Wednesday, September 28, 2011

NSW Police Integrity Commission has no integrity

Trying to cover up a report on its 'bias'

A DAMNING report accusing the Police Integrity Commission of bias has been blocked after the watchdog lobbied to stop it being tabled in parliament. For the first time, state parliament has refused to make public the annual report of the Inspector of the PIC, Peter Moss QC.

The commission, which acts as the state watchdog for the police and the NSW Crime Commission, wrote to parliamentary officers urging them not to table it.

Mr Moss, who oversees the PIC, is furious, claiming the "blatant" interference will shake public confidence in the secretive commission. "I am, of course, aghast at this blatant and behind-the-scenes interference by the PIC to prevent publication of my annual report," he wrote in a letter to a former police officer.

Speaker Shelley Hancock and president of the legislative council Don Harwin have asked for advice from the Crown Solicitor's office after PIC acting commissioner Jerrold Cripps told them Mr Moss's report was "unlawful".

The PIC is protected by the same statutory powers covering all judicial officers which protects it from being sued.

Legal experts believe a finding that it had been biased may open the floodgates for civil claims against it by people it has investigated.

Earlier this year, the NSW Police Association passed a vote of no confidence in the PIC after a run of 13 scathing reports by Mr Moss highlighted what he said was unfairness in the PIC hearings.

His latest annual report contains the finding that the PIC showed bias against three police it investigated, to the point of omitting critical evidence supporting the officers' version of events from its final report, called operation Whistler. As part of that operation, the PIC investigated allegations a self-confessed drunken man, arrested while running naked on a street, was assaulted while being arrested.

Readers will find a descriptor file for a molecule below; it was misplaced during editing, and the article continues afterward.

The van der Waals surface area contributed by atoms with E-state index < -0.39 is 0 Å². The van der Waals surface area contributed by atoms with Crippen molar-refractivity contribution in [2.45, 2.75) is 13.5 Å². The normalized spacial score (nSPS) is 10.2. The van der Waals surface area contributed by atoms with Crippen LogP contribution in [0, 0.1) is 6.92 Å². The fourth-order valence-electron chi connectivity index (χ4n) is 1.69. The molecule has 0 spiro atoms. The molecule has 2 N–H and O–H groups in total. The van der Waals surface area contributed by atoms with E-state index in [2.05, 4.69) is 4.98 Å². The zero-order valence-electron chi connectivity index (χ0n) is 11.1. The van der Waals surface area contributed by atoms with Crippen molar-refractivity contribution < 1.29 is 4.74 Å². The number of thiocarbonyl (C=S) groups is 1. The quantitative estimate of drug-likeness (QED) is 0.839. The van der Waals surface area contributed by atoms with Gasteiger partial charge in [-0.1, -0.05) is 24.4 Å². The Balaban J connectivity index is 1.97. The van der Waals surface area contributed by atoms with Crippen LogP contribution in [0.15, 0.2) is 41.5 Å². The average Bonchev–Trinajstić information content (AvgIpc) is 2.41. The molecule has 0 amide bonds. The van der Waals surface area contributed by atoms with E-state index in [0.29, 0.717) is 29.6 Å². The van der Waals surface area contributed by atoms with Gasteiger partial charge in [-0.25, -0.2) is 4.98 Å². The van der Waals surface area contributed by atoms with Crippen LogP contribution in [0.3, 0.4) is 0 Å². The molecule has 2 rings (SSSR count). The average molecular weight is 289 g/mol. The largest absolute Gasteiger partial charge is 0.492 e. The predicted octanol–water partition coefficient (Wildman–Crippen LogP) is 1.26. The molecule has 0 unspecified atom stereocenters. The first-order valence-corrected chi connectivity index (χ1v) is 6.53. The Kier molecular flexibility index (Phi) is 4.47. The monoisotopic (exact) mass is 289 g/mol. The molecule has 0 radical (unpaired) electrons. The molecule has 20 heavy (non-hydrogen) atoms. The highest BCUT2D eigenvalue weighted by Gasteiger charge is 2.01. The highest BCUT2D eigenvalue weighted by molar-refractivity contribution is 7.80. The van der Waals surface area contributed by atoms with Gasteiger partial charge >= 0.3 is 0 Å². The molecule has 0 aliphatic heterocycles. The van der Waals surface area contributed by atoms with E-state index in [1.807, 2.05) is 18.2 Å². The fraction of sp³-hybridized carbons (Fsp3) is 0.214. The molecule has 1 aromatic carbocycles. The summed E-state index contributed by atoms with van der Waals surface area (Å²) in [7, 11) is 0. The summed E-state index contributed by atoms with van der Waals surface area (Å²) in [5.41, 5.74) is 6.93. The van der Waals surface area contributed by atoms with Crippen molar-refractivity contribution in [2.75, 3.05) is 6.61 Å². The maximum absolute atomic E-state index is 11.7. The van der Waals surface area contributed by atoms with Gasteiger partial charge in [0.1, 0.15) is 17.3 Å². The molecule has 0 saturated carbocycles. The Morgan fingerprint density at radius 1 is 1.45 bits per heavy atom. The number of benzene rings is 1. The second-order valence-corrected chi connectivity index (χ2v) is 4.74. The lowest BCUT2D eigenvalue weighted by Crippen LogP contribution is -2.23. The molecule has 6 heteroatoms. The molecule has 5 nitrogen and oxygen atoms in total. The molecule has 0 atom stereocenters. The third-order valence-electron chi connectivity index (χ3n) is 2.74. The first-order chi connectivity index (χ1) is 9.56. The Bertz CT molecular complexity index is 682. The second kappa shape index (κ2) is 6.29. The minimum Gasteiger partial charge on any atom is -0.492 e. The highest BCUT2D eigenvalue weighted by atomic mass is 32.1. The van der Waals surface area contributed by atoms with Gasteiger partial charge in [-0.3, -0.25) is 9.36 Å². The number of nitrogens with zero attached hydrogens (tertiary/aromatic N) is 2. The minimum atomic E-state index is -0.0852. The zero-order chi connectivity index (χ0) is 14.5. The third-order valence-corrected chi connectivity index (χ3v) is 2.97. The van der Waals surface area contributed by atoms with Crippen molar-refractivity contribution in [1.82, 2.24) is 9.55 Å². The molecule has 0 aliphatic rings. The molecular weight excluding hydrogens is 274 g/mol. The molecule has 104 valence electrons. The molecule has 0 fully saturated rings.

Mr Moss found the man never complained of an assault. He was allowed to give his evidence in private, without being questioned by lawyers for the police, and the officers were never told what evidence the man had given.

"The (PIC) report was not only biased and unfair in respect of each of the police who gave evidence but was in many respects unreliable and inconsistent and indeed incomprehensible," Mr Moss said in his report.

He wrote that his annual report was delivered to Parliament on Friday, but "for the first time ever" they declined his recommendation to make the report public.

"Without informing me, the PIC wrote to certain officers of the parliament opposing my report being made public on the basis that it contained my report upholding (many) complaints, and that the PIC did not accept (it)," he wrote.

"I have since then been provided with a copy of the certain letters written by the PIC which appear to have brought about this situation. I am currently prevented from distributing my annual report."

Instead, the PIC told parliament it would present its own "special report" which should be read first.

Mr Harwin said he and Ms Hancock would make a decision on tabling Mr Moss's report after legal advice.

A spokesman for Premier Barry O'Farrell said it would be inappropriate for the government to intervene in decisions on tabling reports. [WHY?]

A spokesman for the PIC refused to comment last night.


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